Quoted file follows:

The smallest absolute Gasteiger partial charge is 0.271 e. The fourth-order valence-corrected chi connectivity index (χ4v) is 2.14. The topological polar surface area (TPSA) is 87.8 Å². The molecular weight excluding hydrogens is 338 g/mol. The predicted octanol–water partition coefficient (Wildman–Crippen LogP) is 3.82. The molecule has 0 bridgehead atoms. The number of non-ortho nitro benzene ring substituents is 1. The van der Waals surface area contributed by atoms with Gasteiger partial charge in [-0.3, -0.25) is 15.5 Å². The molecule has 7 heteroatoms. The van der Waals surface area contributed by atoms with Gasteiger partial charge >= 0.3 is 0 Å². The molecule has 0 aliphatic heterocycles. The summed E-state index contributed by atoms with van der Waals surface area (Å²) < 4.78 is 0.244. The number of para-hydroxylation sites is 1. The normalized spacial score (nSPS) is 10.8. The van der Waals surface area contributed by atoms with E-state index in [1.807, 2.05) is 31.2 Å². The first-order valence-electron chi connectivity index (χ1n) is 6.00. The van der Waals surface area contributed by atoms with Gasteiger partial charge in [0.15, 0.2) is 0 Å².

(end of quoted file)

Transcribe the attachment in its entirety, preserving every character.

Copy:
The smallest absolute Gasteiger partial charge is 0.271 e. The fourth-order valence-corrected chi connectivity index (χ4v) is 2.14. The topological polar surface area (TPSA) is 87.8 Å². The molecular weight excluding hydrogens is 338 g/mol. The predicted octanol–water partition coefficient (Wildman–Crippen LogP) is 3.82. The molecule has 0 bridgehead atoms. The number of non-ortho nitro benzene ring substituents is 1. The van der Waals surface area contributed by atoms with Gasteiger partial charge in [-0.3, -0.25) is 15.5 Å². The molecule has 7 heteroatoms. The van der Waals surface area contributed by atoms with Gasteiger partial charge >= 0.3 is 0 Å². The molecule has 0 aliphatic heterocycles. The summed E-state index contributed by atoms with van der Waals surface area (Å²) < 4.78 is 0.244. The number of para-hydroxylation sites is 1. The normalized spacial score (nSPS) is 10.8. The van der Waals surface area contributed by atoms with E-state index in [1.807, 2.05) is 31.2 Å². The first-order valence-electron chi connectivity index (χ1n) is 6.00. The van der Waals surface area contributed by atoms with Gasteiger partial charge in [0.15, 0.2) is 0 Å².